iconstar paper   HIV Articles  
Back grey arrow rt.gif
Evaluation of Computerized Cognitive Training and Cognitive and Daily Function in Patients Living With HIVA Meta-analysis
  Evaluation of Computerized Cognitive Training and Cognitive and Daily Function in Patients Living With HIV - PDF
March 3, 2022


The findings of this meta-analysis of pooled data from RCTs suggested that CCT programs were associated with significant improvements in 6 cognitive and daily function domains (including abstraction/executive function, attention/working memory, memory, motor skills, speed of information processing, and daily function) among people living with HIV. Future studies are needed to clarify whether there is a difference in training benefits between CCT programs and to examine the synergistic factors and outcomes of different auxiliary interventions (eg, tDCS or exercise). In addition, more studies are needed to confirm the impact of potential factors and to assess training protocols among a large population of individuals living with HIV who are at risk of developing HAND. Studies in the field of implementation science are especially needed to address the challenge of removing barriers and bringing CCT from scientific research into clinical practice and implementing CCT programs in the real world.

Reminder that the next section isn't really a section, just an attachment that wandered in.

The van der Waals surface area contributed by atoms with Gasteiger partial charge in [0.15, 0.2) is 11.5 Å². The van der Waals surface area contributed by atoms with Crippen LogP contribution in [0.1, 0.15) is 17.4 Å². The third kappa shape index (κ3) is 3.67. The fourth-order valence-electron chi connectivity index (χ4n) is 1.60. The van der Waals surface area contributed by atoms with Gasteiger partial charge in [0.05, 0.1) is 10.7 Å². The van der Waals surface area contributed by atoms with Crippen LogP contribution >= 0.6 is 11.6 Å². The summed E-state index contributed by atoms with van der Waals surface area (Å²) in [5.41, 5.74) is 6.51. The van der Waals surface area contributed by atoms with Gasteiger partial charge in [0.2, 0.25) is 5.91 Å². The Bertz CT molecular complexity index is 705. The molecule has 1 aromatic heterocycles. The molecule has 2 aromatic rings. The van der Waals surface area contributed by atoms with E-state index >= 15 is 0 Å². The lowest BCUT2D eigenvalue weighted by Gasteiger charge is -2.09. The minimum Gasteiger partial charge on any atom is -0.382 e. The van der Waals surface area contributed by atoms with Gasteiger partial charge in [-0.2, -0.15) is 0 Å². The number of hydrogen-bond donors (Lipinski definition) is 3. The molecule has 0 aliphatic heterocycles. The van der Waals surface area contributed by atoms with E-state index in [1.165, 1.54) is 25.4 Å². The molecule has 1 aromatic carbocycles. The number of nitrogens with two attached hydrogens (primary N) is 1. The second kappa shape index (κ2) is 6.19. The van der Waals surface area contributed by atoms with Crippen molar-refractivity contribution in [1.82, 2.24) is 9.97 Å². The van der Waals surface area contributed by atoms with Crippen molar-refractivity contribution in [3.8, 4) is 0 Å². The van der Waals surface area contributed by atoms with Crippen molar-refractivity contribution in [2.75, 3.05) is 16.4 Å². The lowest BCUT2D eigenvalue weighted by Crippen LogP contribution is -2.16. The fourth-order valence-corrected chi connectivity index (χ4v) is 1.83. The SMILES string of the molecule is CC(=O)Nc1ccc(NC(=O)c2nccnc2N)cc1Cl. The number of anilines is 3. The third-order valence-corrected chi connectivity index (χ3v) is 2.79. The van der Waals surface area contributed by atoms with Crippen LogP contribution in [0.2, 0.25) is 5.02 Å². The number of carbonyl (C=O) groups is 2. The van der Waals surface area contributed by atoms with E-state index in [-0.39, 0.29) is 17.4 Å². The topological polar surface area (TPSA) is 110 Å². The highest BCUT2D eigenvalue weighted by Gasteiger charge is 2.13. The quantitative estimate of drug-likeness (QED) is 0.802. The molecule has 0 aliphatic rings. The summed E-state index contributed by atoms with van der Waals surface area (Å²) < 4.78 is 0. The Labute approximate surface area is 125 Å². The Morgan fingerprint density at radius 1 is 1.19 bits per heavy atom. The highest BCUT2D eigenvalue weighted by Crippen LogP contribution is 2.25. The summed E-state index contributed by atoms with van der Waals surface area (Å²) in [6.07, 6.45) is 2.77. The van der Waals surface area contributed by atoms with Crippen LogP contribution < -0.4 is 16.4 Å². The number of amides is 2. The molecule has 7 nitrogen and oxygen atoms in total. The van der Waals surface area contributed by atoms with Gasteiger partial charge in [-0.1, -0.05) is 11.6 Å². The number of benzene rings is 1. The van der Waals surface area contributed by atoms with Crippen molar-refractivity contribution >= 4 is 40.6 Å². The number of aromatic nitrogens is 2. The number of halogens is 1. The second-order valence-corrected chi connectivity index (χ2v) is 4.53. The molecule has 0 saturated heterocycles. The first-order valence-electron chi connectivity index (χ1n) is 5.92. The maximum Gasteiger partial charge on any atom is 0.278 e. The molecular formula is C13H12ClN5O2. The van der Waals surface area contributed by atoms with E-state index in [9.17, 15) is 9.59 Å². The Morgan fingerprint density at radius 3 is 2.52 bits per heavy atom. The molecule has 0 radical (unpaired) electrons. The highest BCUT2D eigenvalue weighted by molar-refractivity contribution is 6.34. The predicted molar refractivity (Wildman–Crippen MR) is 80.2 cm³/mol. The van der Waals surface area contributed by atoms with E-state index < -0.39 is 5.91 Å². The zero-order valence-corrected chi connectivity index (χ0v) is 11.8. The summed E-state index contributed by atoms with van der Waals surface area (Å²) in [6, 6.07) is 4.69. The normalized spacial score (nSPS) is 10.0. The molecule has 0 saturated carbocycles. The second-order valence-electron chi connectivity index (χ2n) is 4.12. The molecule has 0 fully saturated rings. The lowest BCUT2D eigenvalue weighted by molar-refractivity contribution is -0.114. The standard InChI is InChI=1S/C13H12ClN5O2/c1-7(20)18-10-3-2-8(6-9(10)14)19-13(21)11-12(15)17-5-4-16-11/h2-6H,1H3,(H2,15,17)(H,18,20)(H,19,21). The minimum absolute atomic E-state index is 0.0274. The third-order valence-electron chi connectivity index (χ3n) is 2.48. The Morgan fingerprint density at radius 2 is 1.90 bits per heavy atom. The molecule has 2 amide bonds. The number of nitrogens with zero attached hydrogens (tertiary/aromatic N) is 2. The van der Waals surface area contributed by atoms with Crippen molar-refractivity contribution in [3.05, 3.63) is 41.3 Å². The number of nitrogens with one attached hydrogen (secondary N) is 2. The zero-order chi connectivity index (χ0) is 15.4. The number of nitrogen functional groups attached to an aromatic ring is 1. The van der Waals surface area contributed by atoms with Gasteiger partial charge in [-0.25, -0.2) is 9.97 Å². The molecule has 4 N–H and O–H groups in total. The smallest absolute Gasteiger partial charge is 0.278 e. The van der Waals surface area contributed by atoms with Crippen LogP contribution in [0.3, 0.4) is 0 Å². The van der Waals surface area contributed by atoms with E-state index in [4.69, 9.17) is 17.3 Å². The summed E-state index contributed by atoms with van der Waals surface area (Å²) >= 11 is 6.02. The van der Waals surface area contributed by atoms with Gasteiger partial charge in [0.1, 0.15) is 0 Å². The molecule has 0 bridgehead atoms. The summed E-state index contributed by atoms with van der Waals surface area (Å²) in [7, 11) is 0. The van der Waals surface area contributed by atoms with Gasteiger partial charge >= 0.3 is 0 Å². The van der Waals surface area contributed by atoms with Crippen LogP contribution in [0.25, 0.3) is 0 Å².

To our knowledge, this meta-analysis of 12 RCTs40-42,44-49,54-56 is the first to assess the association of CCT programs with cognitive and daily function among people living with HIV. Significant improvement was found in daily function and most cognitive domains, with the exception of sensory/perceptual and verbal/language skills, after CCT. Our results revealed no publication bias. The findings of the sensitivity analyses revealed that all pooled effects, with the exception of the memory and verbal/language skills domains, were statistically significant.
Multiple studies involving cognitively healthy adults57 and individuals with Alzheimer disease62 have reported that training benefits extended beyond the cognitive domains assessed after training to include other cognitive domains, and these benefits have transferred to daily function, psychological health, and other higher-order competencies.63,64 We also found an association between CCT and daily function among people living with HIV. Despite the limitations of these training tools,63 preliminary data suggest that CCT can, in principle, improve a broader range of essential functions, including cognitive and daily function.57
Regarding CCT dose, our analyses suggested that better results occurred after longer CCT sessions (ie, >60 minutes), possibly because synaptic plasticity is more likely to occur after 30 to 60 minutes of stimulation.57,66
The findings of the current meta-analysis also provided a better understanding of viral load and current CD4+ T-cell counts among people living with HIV. Those with undetectable viral loads and current CD4+ T-cell counts of more than 500 cells/μL performed better than those with detectable viral loads and lower CD4+ T-cell counts, particularly in the attention/working memory domain.